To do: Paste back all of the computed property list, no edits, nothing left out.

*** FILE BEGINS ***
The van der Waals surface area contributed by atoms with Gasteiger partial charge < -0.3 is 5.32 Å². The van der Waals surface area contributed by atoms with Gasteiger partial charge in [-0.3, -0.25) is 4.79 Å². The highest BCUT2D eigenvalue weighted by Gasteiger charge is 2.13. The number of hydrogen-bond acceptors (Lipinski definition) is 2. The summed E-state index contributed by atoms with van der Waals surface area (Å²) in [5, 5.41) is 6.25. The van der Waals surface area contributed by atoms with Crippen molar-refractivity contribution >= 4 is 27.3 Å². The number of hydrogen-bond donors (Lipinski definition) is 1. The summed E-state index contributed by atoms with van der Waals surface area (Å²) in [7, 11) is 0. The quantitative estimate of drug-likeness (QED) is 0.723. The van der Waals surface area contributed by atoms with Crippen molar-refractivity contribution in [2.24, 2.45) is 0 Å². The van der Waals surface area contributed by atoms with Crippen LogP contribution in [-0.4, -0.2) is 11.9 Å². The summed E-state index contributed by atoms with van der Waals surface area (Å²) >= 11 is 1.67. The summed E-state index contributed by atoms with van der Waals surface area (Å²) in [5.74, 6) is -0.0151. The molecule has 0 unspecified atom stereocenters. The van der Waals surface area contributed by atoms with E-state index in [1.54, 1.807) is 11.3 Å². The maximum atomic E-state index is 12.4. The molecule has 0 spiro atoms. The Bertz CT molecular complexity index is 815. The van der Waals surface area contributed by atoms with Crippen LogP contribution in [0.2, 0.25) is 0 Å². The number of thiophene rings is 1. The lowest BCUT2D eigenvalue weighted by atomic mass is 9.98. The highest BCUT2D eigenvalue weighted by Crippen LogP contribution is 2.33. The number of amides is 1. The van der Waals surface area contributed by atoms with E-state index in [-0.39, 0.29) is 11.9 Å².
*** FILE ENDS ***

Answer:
The van der Waals surface area contributed by atoms with Gasteiger partial charge < -0.3 is 5.32 Å². The van der Waals surface area contributed by atoms with Gasteiger partial charge in [-0.3, -0.25) is 4.79 Å². The highest BCUT2D eigenvalue weighted by Gasteiger charge is 2.13. The number of hydrogen-bond acceptors (Lipinski definition) is 2. The summed E-state index contributed by atoms with van der Waals surface area (Å²) in [5, 5.41) is 6.25. The van der Waals surface area contributed by atoms with Crippen molar-refractivity contribution >= 4 is 27.3 Å². The number of hydrogen-bond donors (Lipinski definition) is 1. The summed E-state index contributed by atoms with van der Waals surface area (Å²) in [7, 11) is 0. The quantitative estimate of drug-likeness (QED) is 0.723. The van der Waals surface area contributed by atoms with Crippen molar-refractivity contribution in [2.24, 2.45) is 0 Å². The van der Waals surface area contributed by atoms with Crippen LogP contribution in [-0.4, -0.2) is 11.9 Å². The summed E-state index contributed by atoms with van der Waals surface area (Å²) >= 11 is 1.67. The summed E-state index contributed by atoms with van der Waals surface area (Å²) in [5.74, 6) is -0.0151. The molecule has 0 unspecified atom stereocenters. The van der Waals surface area contributed by atoms with E-state index in [1.54, 1.807) is 11.3 Å². The maximum atomic E-state index is 12.4. The molecule has 0 spiro atoms. The Bertz CT molecular complexity index is 815. The van der Waals surface area contributed by atoms with Crippen LogP contribution in [0.2, 0.25) is 0 Å². The number of thiophene rings is 1. The lowest BCUT2D eigenvalue weighted by atomic mass is 9.98. The highest BCUT2D eigenvalue weighted by Crippen LogP contribution is 2.33. The number of amides is 1. The van der Waals surface area contributed by atoms with E-state index in [-0.39, 0.29) is 11.9 Å².